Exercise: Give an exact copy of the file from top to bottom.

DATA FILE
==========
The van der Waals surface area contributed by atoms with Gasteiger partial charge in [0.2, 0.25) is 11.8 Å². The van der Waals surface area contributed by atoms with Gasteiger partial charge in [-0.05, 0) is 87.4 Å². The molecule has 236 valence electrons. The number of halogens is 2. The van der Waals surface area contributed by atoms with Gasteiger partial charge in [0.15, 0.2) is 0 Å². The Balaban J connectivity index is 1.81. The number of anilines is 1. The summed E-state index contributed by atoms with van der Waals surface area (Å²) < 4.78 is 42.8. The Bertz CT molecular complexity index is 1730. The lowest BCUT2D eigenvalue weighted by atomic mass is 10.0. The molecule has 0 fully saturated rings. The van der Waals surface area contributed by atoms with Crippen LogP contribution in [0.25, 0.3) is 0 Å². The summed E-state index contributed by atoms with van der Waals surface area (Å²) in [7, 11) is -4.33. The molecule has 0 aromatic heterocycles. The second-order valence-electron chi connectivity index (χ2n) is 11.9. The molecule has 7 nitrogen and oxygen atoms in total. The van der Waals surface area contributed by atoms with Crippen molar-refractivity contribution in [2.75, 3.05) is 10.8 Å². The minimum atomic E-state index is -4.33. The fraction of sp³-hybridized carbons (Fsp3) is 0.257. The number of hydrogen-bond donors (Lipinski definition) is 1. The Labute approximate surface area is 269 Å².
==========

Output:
The van der Waals surface area contributed by atoms with Gasteiger partial charge in [0.2, 0.25) is 11.8 Å². The van der Waals surface area contributed by atoms with Gasteiger partial charge in [-0.05, 0) is 87.4 Å². The molecule has 236 valence electrons. The number of halogens is 2. The van der Waals surface area contributed by atoms with Gasteiger partial charge in [0.15, 0.2) is 0 Å². The Balaban J connectivity index is 1.81. The number of anilines is 1. The summed E-state index contributed by atoms with van der Waals surface area (Å²) < 4.78 is 42.8. The Bertz CT molecular complexity index is 1730. The lowest BCUT2D eigenvalue weighted by atomic mass is 10.0. The molecule has 0 fully saturated rings. The van der Waals surface area contributed by atoms with Crippen LogP contribution in [0.25, 0.3) is 0 Å². The summed E-state index contributed by atoms with van der Waals surface area (Å²) in [7, 11) is -4.33. The molecule has 0 aromatic heterocycles. The second-order valence-electron chi connectivity index (χ2n) is 11.9. The molecule has 7 nitrogen and oxygen atoms in total. The van der Waals surface area contributed by atoms with Crippen molar-refractivity contribution in [2.75, 3.05) is 10.8 Å². The minimum atomic E-state index is -4.33. The fraction of sp³-hybridized carbons (Fsp3) is 0.257. The number of hydrogen-bond donors (Lipinski definition) is 1. The Labute approximate surface area is 269 Å².